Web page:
Australia are confident they will retain the Ashes despite the disappointment of their Women’s World Cup semi-final defeat, vice-captain Alex Blackwell says.
Australia’s World Cup campaign came to an early end in the United Kingdom last month, when Meg Lanning’s team was shocked in the semi-final by India.
England went on to win a thrilling final at Lord’s and while Blackwell admitted Australia were “devastated” to come home without the trophy, she also acknowledged it set the scene for a riveting battle between the world’s top two teams when the Commonwealth Bank Women’s Ashes get underway on October 22.
“We’re still ranked No.1 and while it was devastating we didn’t win (the World Cup), it was a great tournament,” Blackwell said. “I would say we’re confident we can win the Ashes.”
Unlike the men’s five-Test series, the women’s Ashes are a multi-format series encompassing three ODIs, three T20Is and a Test, with the winner decided by a points system (four points are awarded to the winner of the Test and two for each of the limited-overs matches).
Having just experienced the hype of the World Cup in England – where a packed crowd of more of 4000 people in Bristol witnessed the final-ball group-stage thriller between Australia and the hosts - Blackwell called on local fans to pack out the matches to be held in Brisbane, Coffs Harbour, Sydney and Canberra.
“From the World Cup one of the highlights for me was that match against England and the incredible support from the crowd for both teams,” she said.
“It went to the last ball … now the two best teams in world are going to come up against each other in the multi-format Ashes and that’s something everyone should look out for.
“The women’s Ashes format is an unbelievable format, to be tested across all three formats. It’s a really exciting thing to be a part of.”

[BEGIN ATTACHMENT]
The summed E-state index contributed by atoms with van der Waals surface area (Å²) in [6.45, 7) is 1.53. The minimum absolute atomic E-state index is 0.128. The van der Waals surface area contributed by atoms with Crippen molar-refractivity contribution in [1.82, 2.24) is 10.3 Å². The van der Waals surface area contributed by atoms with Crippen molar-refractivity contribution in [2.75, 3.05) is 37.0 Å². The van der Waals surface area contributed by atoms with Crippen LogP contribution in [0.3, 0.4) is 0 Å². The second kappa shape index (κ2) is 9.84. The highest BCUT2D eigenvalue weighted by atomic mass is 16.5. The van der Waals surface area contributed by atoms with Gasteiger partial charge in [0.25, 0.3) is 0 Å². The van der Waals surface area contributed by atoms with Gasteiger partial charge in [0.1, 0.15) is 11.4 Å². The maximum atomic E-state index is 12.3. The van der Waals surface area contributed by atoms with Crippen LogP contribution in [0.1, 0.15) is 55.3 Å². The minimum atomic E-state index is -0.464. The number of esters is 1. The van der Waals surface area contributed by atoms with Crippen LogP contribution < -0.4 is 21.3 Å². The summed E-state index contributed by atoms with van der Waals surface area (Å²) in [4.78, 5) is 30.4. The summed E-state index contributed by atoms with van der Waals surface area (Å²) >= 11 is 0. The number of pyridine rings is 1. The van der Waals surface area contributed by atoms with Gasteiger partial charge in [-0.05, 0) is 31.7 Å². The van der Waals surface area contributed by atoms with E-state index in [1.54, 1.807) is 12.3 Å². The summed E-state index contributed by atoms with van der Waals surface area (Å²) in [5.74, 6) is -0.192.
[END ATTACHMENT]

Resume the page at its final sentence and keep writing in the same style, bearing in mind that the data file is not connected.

Adding to the excitement is the fact this year’s Test at North Sydney Oval will be the first ever women’s day-night Test, and the first pink-ball Ashes Test for either gender.
While it will be unfamiliar territory for both teams, who already only play a Test once every two years, Blackwell said the Australians were eagerly anticipating the opportunity to wear the Baggy Green under lights.
“We’re embracing the whole event,” Blackwell said. “It will be an historic occasion and I encourage locals to come to North Sydney Oval, pack it out and make it a great day for everyone.”
The majority of Australia’s World Cup squad have now returned home after a short break following their semi-final exit.
Five Australians – Ellyse Perry, Elyse Villani, Kristen Beams, Jess Jonassen and Rene Farrell - remain in the United Kingdom for the England Women’s Super League, while the remainder of Australia’s Ashes squad hopefuls have commenced pre-season training.
There will be one crucial round of Women’s National Cricket League action before the first Ashes one-day international in Brisbane on October 22, while contenders will also take part in a training camp in Queensland in September.
Tickets for the Commonwealth Bank Women’s Ashes went on sale to the public today, with tickets priced at $10 for adults, $5 for concession and children are free.
First ODI Allan Border Field, October 22
Brisbane Charity Partner: Lord Mayor's Charitable Trust
Second ODI Coffs International Stadium, October 26
Third ODI Coffs International Stadium, October 29
Day-Night Test North Sydney Oval, November 9-12
First T20 North Sydney Oval, November 17
North Sydney Charity Partner: McGrath Foundation
Second T20 Manuka Oval, November 19
Third T20 Manuka Oval, November 21
Canberra Charity Partner: Lord's Taverners ACT